The lottery plays on a universal weakness that seems to transcend intelligence and even common sense. The reasoning goes: “Somebody has to win. Why not me?”
Here’s why not you. The odds against winning the Powerball are 1 in 175 million, and they don’t change much even if you buy a bunch of tickets. What you are buying is $2 worth of escapism — hence, the lotteries’ appeal to lower-income workers.
Last year, the American public spent $69 billion on lottery tickets — $5.9 billion on Powerball alone. Not that this will much impress anybody who isn’t 70 or older, but $69 billion was roughly the size of the entire federal budget in 1955 at the height of the Cold War.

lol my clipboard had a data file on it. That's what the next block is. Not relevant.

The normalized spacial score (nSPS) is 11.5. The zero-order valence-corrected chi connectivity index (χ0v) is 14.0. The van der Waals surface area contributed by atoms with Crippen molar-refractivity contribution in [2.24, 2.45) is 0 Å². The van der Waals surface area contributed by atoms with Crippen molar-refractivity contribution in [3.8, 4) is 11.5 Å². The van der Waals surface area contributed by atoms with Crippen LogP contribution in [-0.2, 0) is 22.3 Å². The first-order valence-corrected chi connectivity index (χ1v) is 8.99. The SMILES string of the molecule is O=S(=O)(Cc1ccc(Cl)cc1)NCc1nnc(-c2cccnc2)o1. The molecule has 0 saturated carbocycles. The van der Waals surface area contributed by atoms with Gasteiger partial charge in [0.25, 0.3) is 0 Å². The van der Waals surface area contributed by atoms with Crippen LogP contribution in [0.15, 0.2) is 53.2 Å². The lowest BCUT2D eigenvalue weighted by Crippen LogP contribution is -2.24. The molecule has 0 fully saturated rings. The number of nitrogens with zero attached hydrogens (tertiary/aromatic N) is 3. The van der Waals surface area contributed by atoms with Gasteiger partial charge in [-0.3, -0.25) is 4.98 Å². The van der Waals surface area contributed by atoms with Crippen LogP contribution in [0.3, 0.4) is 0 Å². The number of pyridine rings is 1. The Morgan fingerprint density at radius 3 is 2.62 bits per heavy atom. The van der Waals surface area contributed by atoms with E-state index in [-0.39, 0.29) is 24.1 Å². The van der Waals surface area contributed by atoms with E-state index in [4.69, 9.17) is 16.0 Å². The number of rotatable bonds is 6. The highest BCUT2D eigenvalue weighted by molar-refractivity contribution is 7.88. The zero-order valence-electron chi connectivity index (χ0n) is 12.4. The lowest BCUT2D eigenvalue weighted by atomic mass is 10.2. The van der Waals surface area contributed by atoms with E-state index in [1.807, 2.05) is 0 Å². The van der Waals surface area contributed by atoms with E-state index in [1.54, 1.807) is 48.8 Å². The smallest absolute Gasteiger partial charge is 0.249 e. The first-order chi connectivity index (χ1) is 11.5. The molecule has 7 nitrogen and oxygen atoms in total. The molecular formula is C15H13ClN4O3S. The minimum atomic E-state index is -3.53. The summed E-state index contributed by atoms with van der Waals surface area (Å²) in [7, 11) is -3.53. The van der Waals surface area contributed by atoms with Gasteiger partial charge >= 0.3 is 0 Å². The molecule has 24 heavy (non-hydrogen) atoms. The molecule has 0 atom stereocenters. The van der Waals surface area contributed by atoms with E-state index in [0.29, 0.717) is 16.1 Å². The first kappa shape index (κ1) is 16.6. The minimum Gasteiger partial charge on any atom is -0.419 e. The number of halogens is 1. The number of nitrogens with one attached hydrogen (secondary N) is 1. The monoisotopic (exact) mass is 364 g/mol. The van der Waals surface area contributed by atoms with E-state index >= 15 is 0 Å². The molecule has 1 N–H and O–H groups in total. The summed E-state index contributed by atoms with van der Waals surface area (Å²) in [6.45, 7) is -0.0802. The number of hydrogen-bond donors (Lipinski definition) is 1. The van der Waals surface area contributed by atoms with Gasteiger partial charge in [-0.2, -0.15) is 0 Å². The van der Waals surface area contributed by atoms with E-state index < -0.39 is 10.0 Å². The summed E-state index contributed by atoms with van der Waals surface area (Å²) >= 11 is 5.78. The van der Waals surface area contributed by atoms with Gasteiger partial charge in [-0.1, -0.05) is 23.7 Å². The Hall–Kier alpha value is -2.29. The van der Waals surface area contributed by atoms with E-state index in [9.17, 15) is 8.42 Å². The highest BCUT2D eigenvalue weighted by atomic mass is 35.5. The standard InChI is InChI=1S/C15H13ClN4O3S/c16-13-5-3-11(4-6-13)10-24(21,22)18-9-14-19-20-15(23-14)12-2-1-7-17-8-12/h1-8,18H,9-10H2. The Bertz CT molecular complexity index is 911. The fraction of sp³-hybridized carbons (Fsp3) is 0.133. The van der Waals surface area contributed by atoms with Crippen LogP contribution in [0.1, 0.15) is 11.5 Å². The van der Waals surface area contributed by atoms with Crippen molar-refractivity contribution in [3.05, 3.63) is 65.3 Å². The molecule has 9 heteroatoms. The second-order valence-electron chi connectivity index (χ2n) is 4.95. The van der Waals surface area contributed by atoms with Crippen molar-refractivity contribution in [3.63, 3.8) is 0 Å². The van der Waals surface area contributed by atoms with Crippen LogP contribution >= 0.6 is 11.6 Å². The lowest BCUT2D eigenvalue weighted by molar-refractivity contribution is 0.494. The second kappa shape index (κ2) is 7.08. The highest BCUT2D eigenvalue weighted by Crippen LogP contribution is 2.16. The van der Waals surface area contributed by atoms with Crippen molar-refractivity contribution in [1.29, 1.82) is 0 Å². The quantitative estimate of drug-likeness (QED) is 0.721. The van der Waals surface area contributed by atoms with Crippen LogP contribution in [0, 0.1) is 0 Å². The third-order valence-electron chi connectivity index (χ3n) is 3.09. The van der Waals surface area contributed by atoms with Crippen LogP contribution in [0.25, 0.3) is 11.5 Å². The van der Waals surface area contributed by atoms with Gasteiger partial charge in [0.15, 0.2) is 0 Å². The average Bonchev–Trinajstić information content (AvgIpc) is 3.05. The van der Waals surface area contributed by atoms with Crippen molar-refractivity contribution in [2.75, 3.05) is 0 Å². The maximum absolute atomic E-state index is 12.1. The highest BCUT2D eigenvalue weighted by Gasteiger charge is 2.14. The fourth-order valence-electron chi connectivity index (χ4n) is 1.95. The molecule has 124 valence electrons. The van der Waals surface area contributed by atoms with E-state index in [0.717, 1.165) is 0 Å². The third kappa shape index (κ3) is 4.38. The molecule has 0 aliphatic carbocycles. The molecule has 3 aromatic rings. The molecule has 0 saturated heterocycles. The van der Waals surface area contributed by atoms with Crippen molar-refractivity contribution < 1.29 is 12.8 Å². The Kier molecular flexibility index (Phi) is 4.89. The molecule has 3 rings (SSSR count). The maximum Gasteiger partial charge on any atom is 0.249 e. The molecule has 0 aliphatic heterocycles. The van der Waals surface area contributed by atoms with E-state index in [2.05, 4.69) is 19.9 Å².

Does that mean you should never play Powerball? Absolutely not.
When the jackpot grows to a truly interesting size, take up a collection in your office and send somebody out on his lunch hour to load up on lottery tickets. Lock the tickets in the office safe.
And enjoy your daydream.
Dale McFeatters writes for the Scripps Howard News Service.